Yezidi family is missing three children | Mission East

Yezidi family is missing three children


Leila with four of her daughters. They were freed from captivity in 2016, but three of her children are still missing. Photo: Michael Schmidt
While his family were prisoners of Islamic State, Hassan was fighting the movement together with the Kurdish forces. Photo: Michael Schmidt
Leila is a calm and dignified woman, but she cries when she mentions her missing children. Photo: Michael Schmidt

The members of a Yezidi family in northern Iraq were brutally separated from each other because of Islamic State. The family has not heard from three of the children for more than two years. They are either still in captivity – or dead.

By Kim Wiesener, Communication Manager, November 2017

Sunday 3 August 2014 evokes painful memories for all Yezidis in Iraq. It was the day that Islamic State attacked the Sinjar district and began a genocide against the small religious minority. Men and boys were murdered, and many women and girls were captured, raped and turned into slaves.

In the middle of this chaos, thousands of Yezidis escaped to Sinjar Mountain – among them Leila and eight of her nine children. Her husband, Hassan, remained in their village to fight the advancing IS-warriors. It would be almost two years before they were to meet again.

On its way up the mountain, the family – with the exception of Hassan – was captured by IS, or Daesh as the extremist movement is called in Iraq. During 20 months of captivity, Laila and her children were moved around northern Iraq and into Syria. Meanwhile, Hassan had to give up the fight to defend his village, but he managed to escape and join the Kurdish forces fighting IS.

Like a prison

”They took us to different places in Iraq. We spent a night in Tal Afar where we heard shots, and the children were very afraid. We were also in a prison in Badush near Mosul where we remained for eight days. Then we were in a village near Tal Afar for four months. Each family was placed in a house, it was like a prison, and we were surrounded by Daesh people,” Leila says.

As far as their time in captivity is concerned, she recounts that some IS-warriors behaved reasonably well, while others were cruel and hit even small children. The food was awful, they were fed rice that often had insects in it. And young women were treated cruelly.

“They were separated from the others. In Tal Afar there was a big market for girls and women. They were transported there by bus and sold as slaves. Even people who were not Daesh came there and bought them.”

Leila tells her story sitting outside her tent at Sardashte camp on Sinjar Mountain where thousands of Yezidis are still seeking refuge. The family has been here for a while. Four of her daughters aged 5-10 are with her right now, while one is visiting her oldest sister who is married and lives apart from the rest of the family. But three family members are missing completely.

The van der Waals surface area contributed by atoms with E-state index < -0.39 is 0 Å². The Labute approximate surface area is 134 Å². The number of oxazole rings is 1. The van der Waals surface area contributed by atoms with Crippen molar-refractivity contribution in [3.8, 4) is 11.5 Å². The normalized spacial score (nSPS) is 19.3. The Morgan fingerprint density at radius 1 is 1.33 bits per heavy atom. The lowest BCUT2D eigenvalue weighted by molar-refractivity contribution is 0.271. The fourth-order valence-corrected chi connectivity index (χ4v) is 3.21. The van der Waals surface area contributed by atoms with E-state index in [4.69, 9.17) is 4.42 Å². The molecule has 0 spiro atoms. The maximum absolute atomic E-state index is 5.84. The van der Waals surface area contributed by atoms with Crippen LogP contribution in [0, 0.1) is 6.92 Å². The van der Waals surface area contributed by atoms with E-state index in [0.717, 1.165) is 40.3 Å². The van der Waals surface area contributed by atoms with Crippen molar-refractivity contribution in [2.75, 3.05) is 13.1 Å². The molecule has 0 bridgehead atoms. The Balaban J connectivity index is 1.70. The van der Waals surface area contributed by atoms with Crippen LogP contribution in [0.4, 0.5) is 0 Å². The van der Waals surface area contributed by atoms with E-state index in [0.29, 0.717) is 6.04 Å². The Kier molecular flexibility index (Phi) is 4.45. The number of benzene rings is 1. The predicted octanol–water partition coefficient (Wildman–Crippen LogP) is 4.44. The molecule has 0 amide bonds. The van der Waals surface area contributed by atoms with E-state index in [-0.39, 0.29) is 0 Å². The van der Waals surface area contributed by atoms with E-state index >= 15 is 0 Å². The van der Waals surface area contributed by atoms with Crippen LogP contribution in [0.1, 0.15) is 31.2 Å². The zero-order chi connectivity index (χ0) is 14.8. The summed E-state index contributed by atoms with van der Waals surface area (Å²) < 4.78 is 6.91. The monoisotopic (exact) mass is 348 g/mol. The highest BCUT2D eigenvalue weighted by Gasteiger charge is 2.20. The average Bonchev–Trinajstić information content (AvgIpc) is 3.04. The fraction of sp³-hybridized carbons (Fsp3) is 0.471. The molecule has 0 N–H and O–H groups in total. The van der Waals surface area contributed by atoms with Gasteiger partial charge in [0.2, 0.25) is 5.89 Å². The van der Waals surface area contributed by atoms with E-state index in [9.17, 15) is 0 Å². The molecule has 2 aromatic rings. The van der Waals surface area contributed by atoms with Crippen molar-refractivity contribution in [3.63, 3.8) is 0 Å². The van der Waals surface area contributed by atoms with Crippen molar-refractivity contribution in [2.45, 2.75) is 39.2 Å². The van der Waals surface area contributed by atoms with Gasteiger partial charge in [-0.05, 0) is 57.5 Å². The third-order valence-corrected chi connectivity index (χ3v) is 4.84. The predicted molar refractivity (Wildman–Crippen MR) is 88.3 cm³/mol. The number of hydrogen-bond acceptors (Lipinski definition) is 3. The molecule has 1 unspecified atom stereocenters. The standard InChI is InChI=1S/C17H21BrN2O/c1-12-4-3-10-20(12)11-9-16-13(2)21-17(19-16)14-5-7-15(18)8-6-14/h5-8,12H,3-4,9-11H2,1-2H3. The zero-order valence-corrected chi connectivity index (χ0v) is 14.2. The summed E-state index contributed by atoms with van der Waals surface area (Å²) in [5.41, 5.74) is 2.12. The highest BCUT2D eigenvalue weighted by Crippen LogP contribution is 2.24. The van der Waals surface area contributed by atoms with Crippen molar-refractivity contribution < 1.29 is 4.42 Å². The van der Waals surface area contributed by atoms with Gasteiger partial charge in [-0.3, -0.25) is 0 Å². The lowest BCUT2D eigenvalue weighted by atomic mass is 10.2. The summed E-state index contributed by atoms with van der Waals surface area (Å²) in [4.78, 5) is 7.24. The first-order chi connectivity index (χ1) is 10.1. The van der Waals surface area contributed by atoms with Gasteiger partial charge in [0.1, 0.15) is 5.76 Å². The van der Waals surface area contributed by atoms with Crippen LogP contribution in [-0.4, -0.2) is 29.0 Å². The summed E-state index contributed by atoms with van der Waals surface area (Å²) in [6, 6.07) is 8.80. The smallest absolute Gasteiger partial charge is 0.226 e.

Three were left behind

During their first year in captivity, Leila and her children stayed together, but then she and her five youngest daughters were forced onto busses together with hundreds of other Yezidi prisoners and driven to what was then the IS stronghold of Raqqa in Syria. Her two sons – one almost an adult, another a teenager – and a teenage daughter were left behind, and Leila has not seen them since.

“We spent months in an underground prison in Raqqa. They said that we needed to stay underground because of the risk of air strikes. We didn’t know whether we would ever return home. One day, they came with many knives and swords and told us that they would kill us. I was not afraid of dying, but I was afraid of not seeing my children again,” Leila says.

Their stay in Syria was tough for them, but one day it came to an unexpected end: ”The Daesh people red out our names, placed us in cars and drove us away. We don’t know whether the Kurds paid ransom for us.”

The children have recovered

The family initially ended up in the town of Zakho in northern Iraq, where a surprise awaited them. After almost two years of separation, Leila and the children were reunited with Hassan. He is still fighting with the Kurdish forces, and the family now lives in Sardashte Camp. The children have recovered from the tough times in captivity. The two youngest girls aged five and six attend Mission East’s child centre in the camp.

“They like it, it’s really good for them, and it makes them forget what they have been through,” Leila says. But no matter how pleased she is that many of her children feel better, a shadow still looms over the family. One teenage daughter is probably the slave of an IS warrior in Syria, and Leila has heard nothing from her two sons for more than two years. She does not know if they are even alive, and when she speaks about them, the otherwise calm and dignified woman starts crying.

When asked about her opinion of Islamic State, Leila does not hesitate: “I hate them,” she says pointedly.

The family’s names have been changed for security reasons.

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Islamic State or Daesh

Islamic State (IS) is also know under the names Islamic State of Iraq and Syria (ISIS) and Islamic State of Iraq and the Levant (ISIL).

A fourth term is becoming ever more widespread: Daesh.  This is an Arabic acronym for the movement’s name, but because acronyms are rarely used in Arabic, it sounds strange to native speakers. Moreover, ‘daesh’ is very close to the Arabic word daes which means ‘someone or something that crushes or tramples’. Daesh is therefore used by some of the movement’s opponents as a way to mock it and to delegitimise its claim to be an ‘Islamic State’.

Source: Alice Guthrie, www.freewordcentre.com